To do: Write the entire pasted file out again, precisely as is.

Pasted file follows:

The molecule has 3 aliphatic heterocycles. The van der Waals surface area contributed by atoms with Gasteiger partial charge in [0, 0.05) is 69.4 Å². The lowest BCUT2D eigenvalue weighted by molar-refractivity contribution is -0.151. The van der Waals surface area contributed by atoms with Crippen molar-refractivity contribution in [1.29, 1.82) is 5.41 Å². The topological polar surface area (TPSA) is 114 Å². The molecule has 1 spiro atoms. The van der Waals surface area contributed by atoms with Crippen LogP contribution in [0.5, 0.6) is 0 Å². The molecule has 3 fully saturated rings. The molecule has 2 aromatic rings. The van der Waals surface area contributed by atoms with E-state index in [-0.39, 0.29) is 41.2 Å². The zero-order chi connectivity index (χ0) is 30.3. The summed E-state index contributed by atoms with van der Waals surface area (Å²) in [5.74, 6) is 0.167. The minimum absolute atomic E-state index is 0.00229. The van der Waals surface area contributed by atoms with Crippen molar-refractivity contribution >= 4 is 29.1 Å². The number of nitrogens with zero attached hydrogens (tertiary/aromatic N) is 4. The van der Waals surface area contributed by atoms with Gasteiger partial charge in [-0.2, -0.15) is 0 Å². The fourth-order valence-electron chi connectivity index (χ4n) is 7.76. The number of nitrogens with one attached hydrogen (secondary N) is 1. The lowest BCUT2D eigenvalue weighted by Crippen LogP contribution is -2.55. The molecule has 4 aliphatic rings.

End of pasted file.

The molecule has 3 aliphatic heterocycles. The van der Waals surface area contributed by atoms with Gasteiger partial charge in [0, 0.05) is 69.4 Å². The lowest BCUT2D eigenvalue weighted by molar-refractivity contribution is -0.151. The van der Waals surface area contributed by atoms with Crippen molar-refractivity contribution in [1.29, 1.82) is 5.41 Å². The topological polar surface area (TPSA) is 114 Å². The molecule has 1 spiro atoms. The van der Waals surface area contributed by atoms with Crippen LogP contribution in [0.5, 0.6) is 0 Å². The molecule has 3 fully saturated rings. The molecule has 2 aromatic rings. The van der Waals surface area contributed by atoms with E-state index in [-0.39, 0.29) is 41.2 Å². The zero-order chi connectivity index (χ0) is 30.3. The summed E-state index contributed by atoms with van der Waals surface area (Å²) in [5.74, 6) is 0.167. The minimum absolute atomic E-state index is 0.00229. The van der Waals surface area contributed by atoms with Crippen molar-refractivity contribution >= 4 is 29.1 Å². The number of nitrogens with zero attached hydrogens (tertiary/aromatic N) is 4. The van der Waals surface area contributed by atoms with Gasteiger partial charge in [-0.2, -0.15) is 0 Å². The fourth-order valence-electron chi connectivity index (χ4n) is 7.76. The number of nitrogens with one attached hydrogen (secondary N) is 1. The lowest BCUT2D eigenvalue weighted by Crippen LogP contribution is -2.55. The molecule has 4 aliphatic rings.